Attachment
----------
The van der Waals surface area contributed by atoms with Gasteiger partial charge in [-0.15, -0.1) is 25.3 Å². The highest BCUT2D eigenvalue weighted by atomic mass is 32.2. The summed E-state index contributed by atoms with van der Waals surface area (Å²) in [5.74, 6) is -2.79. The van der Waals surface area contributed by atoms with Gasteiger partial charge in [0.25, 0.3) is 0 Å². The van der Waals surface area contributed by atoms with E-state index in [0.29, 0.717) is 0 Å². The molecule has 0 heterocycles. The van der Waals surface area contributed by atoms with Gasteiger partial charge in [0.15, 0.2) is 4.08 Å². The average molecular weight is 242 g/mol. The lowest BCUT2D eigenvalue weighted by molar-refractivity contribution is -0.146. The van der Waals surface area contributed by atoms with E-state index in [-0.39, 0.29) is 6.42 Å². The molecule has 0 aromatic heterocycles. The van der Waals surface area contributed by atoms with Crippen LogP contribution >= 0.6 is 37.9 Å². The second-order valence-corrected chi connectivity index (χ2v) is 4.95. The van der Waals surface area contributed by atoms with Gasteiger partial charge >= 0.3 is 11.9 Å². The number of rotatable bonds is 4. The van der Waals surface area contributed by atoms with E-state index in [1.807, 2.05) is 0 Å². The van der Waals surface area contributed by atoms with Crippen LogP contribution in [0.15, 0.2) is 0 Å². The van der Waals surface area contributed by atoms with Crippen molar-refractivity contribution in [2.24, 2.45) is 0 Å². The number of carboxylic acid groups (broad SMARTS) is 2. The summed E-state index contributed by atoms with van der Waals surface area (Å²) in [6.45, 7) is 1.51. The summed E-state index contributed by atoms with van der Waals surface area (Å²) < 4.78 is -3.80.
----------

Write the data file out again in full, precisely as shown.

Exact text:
The van der Waals surface area contributed by atoms with Gasteiger partial charge in [-0.15, -0.1) is 25.3 Å². The highest BCUT2D eigenvalue weighted by atomic mass is 32.2. The summed E-state index contributed by atoms with van der Waals surface area (Å²) in [5.74, 6) is -2.79. The van der Waals surface area contributed by atoms with Gasteiger partial charge in [0.25, 0.3) is 0 Å². The van der Waals surface area contributed by atoms with E-state index in [0.29, 0.717) is 0 Å². The molecule has 0 heterocycles. The van der Waals surface area contributed by atoms with Gasteiger partial charge in [0.15, 0.2) is 4.08 Å². The average molecular weight is 242 g/mol. The lowest BCUT2D eigenvalue weighted by molar-refractivity contribution is -0.146. The van der Waals surface area contributed by atoms with E-state index in [-0.39, 0.29) is 6.42 Å². The molecule has 0 aromatic heterocycles. The van der Waals surface area contributed by atoms with Crippen LogP contribution >= 0.6 is 37.9 Å². The second-order valence-corrected chi connectivity index (χ2v) is 4.95. The van der Waals surface area contributed by atoms with Gasteiger partial charge >= 0.3 is 11.9 Å². The number of rotatable bonds is 4. The van der Waals surface area contributed by atoms with E-state index in [1.807, 2.05) is 0 Å². The van der Waals surface area contributed by atoms with Crippen LogP contribution in [0.15, 0.2) is 0 Å². The van der Waals surface area contributed by atoms with Crippen molar-refractivity contribution in [2.24, 2.45) is 0 Å². The number of carboxylic acid groups (broad SMARTS) is 2. The summed E-state index contributed by atoms with van der Waals surface area (Å²) in [6.45, 7) is 1.51. The summed E-state index contributed by atoms with van der Waals surface area (Å²) < 4.78 is -3.80.